Nearly three hundred years ago, Benjamin Franklin came up with an approach to changing habits that has yet to be surpassed. A young adult seeking to straighten out his act, Franklin developed a list of thirteen virtues, jotting down a brief definition of each. These were character traits he took to be important, but in which he found himself lacking. He knew that nurturing these habits would bring about positive change in his life.
Starting at the top of the list, Franklin spent one week working on each virtue. In the morning he thought about how he would reinforce the new habit throughout the day. During the day he looked at his notes to remind himself of the new habit. At the end of the day, he counted how many times he fell back into the old habit.
While Franklin was surprised at first to see how “faulty” his behaviour was, he was so resolved that he pressed on, working through the entire list in a thirteen-week cycle, and completing four such cycles in a year. As for results, he noted in his autobiography that while perfection was unattainable, he could see big improvements.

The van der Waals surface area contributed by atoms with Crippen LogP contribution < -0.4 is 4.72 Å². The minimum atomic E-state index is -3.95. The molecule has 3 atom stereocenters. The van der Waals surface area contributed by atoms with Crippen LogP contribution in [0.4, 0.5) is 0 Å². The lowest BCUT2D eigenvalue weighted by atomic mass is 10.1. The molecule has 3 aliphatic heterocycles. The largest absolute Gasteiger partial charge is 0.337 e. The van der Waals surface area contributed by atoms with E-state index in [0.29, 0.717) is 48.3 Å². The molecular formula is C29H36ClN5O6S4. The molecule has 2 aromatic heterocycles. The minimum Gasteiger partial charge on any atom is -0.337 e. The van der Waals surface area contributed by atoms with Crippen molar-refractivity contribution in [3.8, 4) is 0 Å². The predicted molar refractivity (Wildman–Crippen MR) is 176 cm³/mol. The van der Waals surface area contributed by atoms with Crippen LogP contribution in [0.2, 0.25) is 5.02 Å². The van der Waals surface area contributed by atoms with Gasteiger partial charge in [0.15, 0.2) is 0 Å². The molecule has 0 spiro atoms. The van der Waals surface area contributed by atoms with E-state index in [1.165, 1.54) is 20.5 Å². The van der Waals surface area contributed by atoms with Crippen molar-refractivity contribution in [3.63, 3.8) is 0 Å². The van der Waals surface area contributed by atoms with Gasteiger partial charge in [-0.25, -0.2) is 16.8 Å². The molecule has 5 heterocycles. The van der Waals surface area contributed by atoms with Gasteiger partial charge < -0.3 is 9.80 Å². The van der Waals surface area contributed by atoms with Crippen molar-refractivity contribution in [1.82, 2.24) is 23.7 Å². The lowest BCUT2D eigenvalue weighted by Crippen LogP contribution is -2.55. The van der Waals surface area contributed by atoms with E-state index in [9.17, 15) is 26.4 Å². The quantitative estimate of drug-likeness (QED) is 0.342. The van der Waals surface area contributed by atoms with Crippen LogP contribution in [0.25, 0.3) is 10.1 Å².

Modern psychologists recognize three key elements in Franklin’s three-hundred-year-old procedure for changing habits:
- He started out committed to the new behaviour.
- He worked on only one habit at a time.
- He put in place visual reminders.
Applying Benjamin Franklin’s Method
Here are 12 time management habits for the new year. Tailor these as you like, but whatever you do, work on one each week using Benjamin Franklin’s method:
Strive to be authentic. Be as honest with yourself as you can about what you want and why you do what you do.
Favour trusting relationships. Put your efforts into building relationships with people you can trust and count on, and make sure those same people can trust and count on you.
Maintain a lifestyle that will give you maximum energy. Work your way up to doing aerobic exercise at least three times a week, eating a light lunch, and getting enough sleep.
Listen to your biorhythms and organize your day accordingly. Make it a habit to pay attention to regular fluctuations in your physical and mental energy levels throughout the day; and based on what you learn, make adjustments to how you schedule tasks.